Twelfth Night Themes/Ideas

love is a disease -both Orsino and Olivia seem to suddenly “catch” love; Orsino wants to rid himself of the sickness while Olivia remarks that she caught the plague after one day;Olivia to portray romantic love as a kind of sickness that strikes people without warning. Love cannot be controlled; instead, it controls people. Olivia’s sudden attraction to Cesario recalls the way Orsino talks about his love for Olivia in the beginning. There, Orsino speaks of love as if it were a sickness that has overcome him. -this reflects common ideas surrounding love during that time
Disguises Like Viola, then, Feste (the fool) wears a kind of disguise: hers disguises her identity as a woman, while his conceals his true intelligence.
Love Triangle -Viola is the only one who understands the entirety of the – complicated love triangle. Orsino loves Olivia, who loves Viola, who in turn loves Orsino—but matters are hardly this simple, because both Orsino and Olivia are mistaken about Viola’s real gender. Viola knows that romantic love, ideally, should lead to marriage. But in this particular triangle, there seems to be no hope of a resolution anywhere. Calling herself a “poor monster”—implying not that she is ugly but rather something not quite human, halfway between man and woman—Viola puts her finger on the problem.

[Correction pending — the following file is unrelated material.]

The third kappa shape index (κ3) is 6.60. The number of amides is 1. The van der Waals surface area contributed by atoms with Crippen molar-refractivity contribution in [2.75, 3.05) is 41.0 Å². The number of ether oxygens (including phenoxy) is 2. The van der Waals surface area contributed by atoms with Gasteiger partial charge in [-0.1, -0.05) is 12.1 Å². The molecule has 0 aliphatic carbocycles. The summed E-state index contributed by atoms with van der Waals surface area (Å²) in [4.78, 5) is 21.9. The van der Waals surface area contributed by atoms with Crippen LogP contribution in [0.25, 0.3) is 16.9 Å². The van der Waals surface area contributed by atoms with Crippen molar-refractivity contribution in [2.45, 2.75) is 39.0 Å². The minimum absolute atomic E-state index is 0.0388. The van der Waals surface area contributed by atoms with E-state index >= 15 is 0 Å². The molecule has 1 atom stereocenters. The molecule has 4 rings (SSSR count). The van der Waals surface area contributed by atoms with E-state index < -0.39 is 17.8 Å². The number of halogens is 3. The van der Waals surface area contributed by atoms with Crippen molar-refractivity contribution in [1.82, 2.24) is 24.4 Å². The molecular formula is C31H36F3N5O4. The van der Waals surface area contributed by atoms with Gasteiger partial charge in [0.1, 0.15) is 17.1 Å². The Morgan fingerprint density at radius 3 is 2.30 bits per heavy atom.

Songs Twelfth Night is full of music, which is linked to romance from Orsino’s command in the play’s very first line: “If music be the food of love, play on” (I.i.1). Most of the songs are sung either by the drunken Sir Toby and Sir Andrew or by Feste the clown, who is a professional singer and entertainer as well as a joker. In Shakespeare’s time, love was often associated with the emotional expressiveness of music, so the love songs in this comedy are quite appropriate.
Malivido vs Maria, Sir Toby, and Sir Andrew The clash between Malvolio on the one hand and Sir Toby, Sir Andrew, and Maria on the other is a central conflict in Twelfth Night. On the face of things, it does not seem to be Malvolio’s fault that he has to break up their party. After all, the men’s drunken singing in their host’s house in the middle of the night is unquestionably rude. But Twelfth Night is a play that ultimately celebrates chaos—whether it is brought on by romantic ardor, by alcohol, or simply by general enthusiasm—over the straitlaced order that Malvolio represents. The play’s title refers to the Feast of the Epiphany, the twelfth day after Christmas, which in Shakespeare’s England was a time for revelry and even anarchy—a day when servants impersonated their masters, alcohol flowed freely, and all of the customary social hierarchies were turned upside down. The puritanical, order-loving, and pleasure-hating spirit of Malvolio contrasts greatly with this anarchic spirit that flows through Sir Toby and Maria, Feste, and Sir Andrew. Malvolio, we realize, does not merely object to the circumstances of Sir Toby’s revelry—he objects to revelry, music, and alcohol entirely.